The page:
Zika virus Anadolu Agency/Getty Images

Should the World Go to Rio?

When Rio de Janeiro was awarded the 2016 Olympic Games, the Zika virus had yet to reach Brazil. Now, after billions of dollars have been invested in preparing for the Games, Rio de Janeiro state has the second highest number of suspected Zika virus infections.

PRINCETON – When Rio de Janeiro was awarded the 2016 Olympic Games, the Zika virus had yet to reach Brazil. Now, after billions of dollars have been invested in preparing for the Games, Rio de Janeiro state has the second highest number of suspected Zika virus infections. Should the 2016 Summer Olympic Games be postponed or moved elsewhere?

This is a difficult decision, and the facts are still not clear enough. That’s why, last month, I joined 223 scientists, bioethicists, and public health experts in signing an open letter to Margaret Chan, Director-General of the World Health Organization. We are asking her to convene an independent group to advise both the WHO and the International Olympic Committee in a transparent process that would provide the evidence needed to balance public health against disruption to a great international sporting event.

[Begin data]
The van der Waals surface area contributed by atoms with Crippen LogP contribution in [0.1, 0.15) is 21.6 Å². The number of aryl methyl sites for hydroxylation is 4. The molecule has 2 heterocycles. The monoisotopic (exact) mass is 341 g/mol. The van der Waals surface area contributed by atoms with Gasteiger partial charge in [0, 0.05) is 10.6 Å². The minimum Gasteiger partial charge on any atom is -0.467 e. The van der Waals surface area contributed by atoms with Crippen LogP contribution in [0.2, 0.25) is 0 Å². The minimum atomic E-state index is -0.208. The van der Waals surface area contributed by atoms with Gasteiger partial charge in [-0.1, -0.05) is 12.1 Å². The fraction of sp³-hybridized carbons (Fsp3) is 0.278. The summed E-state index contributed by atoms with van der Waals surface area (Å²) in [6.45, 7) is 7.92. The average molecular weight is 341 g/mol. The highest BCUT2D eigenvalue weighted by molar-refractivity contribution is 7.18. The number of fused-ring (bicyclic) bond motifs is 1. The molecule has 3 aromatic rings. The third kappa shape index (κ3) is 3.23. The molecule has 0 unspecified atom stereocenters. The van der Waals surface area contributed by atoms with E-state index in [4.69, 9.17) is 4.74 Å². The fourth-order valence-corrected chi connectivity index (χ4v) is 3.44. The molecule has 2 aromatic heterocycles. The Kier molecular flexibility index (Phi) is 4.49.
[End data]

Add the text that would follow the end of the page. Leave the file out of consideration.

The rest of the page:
The Zika virus is not new, but the strain that entered Brazil in 2013 is more dangerous than any known variant. A study published last month in the New England Journal of Medicine has confirmed that when the virus infects a pregnant woman, it can impede brain development in her fetus – a rare condition known as microcephaly. In severe cases, microcephaly is incompatible with the child ever living an independent life.

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